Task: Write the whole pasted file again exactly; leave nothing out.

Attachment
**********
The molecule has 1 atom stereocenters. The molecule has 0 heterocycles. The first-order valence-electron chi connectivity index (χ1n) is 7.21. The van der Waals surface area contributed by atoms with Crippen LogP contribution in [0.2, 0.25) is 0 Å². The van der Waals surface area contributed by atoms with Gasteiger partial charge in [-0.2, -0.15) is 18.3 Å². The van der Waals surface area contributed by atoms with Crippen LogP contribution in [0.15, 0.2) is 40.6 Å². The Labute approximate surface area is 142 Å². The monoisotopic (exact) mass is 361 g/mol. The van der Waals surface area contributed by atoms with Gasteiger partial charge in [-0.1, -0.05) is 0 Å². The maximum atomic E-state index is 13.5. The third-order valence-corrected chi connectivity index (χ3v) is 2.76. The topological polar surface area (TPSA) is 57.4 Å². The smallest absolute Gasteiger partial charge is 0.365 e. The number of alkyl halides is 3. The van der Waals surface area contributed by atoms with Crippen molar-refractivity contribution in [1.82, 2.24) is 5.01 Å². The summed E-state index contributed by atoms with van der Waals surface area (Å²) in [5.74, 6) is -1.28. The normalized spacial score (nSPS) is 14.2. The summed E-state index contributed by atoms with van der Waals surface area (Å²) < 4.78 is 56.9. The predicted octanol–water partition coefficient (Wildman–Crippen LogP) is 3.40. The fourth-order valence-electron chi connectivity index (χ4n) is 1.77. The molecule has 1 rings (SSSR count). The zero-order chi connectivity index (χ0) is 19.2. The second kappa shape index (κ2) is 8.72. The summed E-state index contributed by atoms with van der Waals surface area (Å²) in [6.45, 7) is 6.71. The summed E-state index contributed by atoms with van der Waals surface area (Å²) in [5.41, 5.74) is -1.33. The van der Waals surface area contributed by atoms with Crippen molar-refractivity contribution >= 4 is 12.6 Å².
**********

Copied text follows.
The molecule has 1 atom stereocenters. The molecule has 0 heterocycles. The first-order valence-electron chi connectivity index (χ1n) is 7.21. The van der Waals surface area contributed by atoms with Crippen LogP contribution in [0.2, 0.25) is 0 Å². The van der Waals surface area contributed by atoms with Gasteiger partial charge in [-0.2, -0.15) is 18.3 Å². The van der Waals surface area contributed by atoms with Crippen LogP contribution in [0.15, 0.2) is 40.6 Å². The Labute approximate surface area is 142 Å². The monoisotopic (exact) mass is 361 g/mol. The van der Waals surface area contributed by atoms with Gasteiger partial charge in [-0.1, -0.05) is 0 Å². The maximum atomic E-state index is 13.5. The third-order valence-corrected chi connectivity index (χ3v) is 2.76. The topological polar surface area (TPSA) is 57.4 Å². The smallest absolute Gasteiger partial charge is 0.365 e. The number of alkyl halides is 3. The van der Waals surface area contributed by atoms with Crippen molar-refractivity contribution in [1.82, 2.24) is 5.01 Å². The summed E-state index contributed by atoms with van der Waals surface area (Å²) in [5.74, 6) is -1.28. The normalized spacial score (nSPS) is 14.2. The summed E-state index contributed by atoms with van der Waals surface area (Å²) < 4.78 is 56.9. The predicted octanol–water partition coefficient (Wildman–Crippen LogP) is 3.40. The fourth-order valence-electron chi connectivity index (χ4n) is 1.77. The molecule has 1 rings (SSSR count). The zero-order chi connectivity index (χ0) is 19.2. The second kappa shape index (κ2) is 8.72. The summed E-state index contributed by atoms with van der Waals surface area (Å²) in [6.45, 7) is 6.71. The summed E-state index contributed by atoms with van der Waals surface area (Å²) in [5.41, 5.74) is -1.33. The van der Waals surface area contributed by atoms with Crippen molar-refractivity contribution >= 4 is 12.6 Å².